Should You List Price When Advertising a Horse for Sale?

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There’s a question that continues to pose a problem for anyone selling a horse: Should you list the horse’s price when you advertise that horse for sale? While there’s no one answer to this question, let’s look at a few factors to consider which can help you choose the right option for your situation.

Concealing Your Horse’s Asking Price Protects Your Property

Many sellers opt to conceal the horse’s pricing in order to protect their privacy. This is particularly true when you’re selling highly valuable horses and you don’t want everyone to know the prices that you are dealing with. If you’re advertising your horse through social media, not advertising his price can help you to avoid advertising your finances to friends and family who aren’t oriented with the horse world.

Not Disclosing Your Asking Price Means You Can Change the Price in the Future

There’s a major advantage to not disclosing your horse’s asking price, and that’s that you can easily adjust the price based on future events. For instance, if your horse wins a major show that increases his value, you can easily ask more for the horse without having to go back and change the advertising that you’re already done. The same is true of adjusting your horse’s price based on market fluctuations. This isn’t as easily done when you’ve identified price in your marketing.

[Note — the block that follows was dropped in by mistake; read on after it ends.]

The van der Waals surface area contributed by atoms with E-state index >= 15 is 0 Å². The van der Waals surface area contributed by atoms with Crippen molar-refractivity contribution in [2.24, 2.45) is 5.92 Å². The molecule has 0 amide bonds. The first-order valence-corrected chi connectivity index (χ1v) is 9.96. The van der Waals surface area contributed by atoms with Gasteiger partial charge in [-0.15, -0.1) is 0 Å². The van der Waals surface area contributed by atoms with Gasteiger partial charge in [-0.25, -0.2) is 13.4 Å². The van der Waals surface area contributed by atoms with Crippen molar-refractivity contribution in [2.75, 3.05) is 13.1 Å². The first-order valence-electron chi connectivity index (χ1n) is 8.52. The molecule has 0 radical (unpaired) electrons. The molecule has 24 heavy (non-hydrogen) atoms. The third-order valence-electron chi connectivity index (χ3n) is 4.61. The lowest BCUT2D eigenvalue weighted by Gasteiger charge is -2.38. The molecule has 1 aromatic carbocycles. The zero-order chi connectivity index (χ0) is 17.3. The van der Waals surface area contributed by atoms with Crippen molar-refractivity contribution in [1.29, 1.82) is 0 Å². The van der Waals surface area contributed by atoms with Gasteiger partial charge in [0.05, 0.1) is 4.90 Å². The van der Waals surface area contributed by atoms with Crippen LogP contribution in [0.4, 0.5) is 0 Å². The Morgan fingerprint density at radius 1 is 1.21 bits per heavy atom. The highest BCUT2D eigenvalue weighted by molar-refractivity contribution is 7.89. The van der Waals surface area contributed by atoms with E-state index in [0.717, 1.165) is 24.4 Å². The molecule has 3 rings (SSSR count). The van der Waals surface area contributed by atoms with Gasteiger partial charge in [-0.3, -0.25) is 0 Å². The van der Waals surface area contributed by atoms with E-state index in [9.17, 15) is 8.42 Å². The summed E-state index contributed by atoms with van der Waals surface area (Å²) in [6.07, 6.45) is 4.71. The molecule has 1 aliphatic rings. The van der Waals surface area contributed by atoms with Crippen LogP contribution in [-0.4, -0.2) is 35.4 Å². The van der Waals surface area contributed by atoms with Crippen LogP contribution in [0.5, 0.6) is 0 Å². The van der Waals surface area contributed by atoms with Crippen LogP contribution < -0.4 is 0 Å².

Buyers May Overlook Ads Without a Price

When you don’t list a price for your horse for sale, buyers may simply overlook the ad. Some buyers don’t want to take the time to inquire, while other buyers may assume that the horse is out of their price range. Sellers tend to be more likely to not disclose a horse’s sale price when the asking price is high. This means that not disclosing your asking price could potentially cause you to lose the interest of potential buyers if your horse’s price is in the lower range.

You Will Have to Field Inquiries From Buyers Who Can’t Afford Your Horse

If you don’t list your horse’s price, then you may have people inquiring who can’t afford your horse. Remember that you will need to respond to all of the inquiries that you receive, which takes time. If potential buyers don’t know what you’re asking, then many of the inquiries that you receive may be from buyers who cannot afford your horse.

Ultimately, you’re the only one who can decide whether or not to openly advertise your asking price for a horse for sale. The decision will depend on your situation and what you’re comfortable with.

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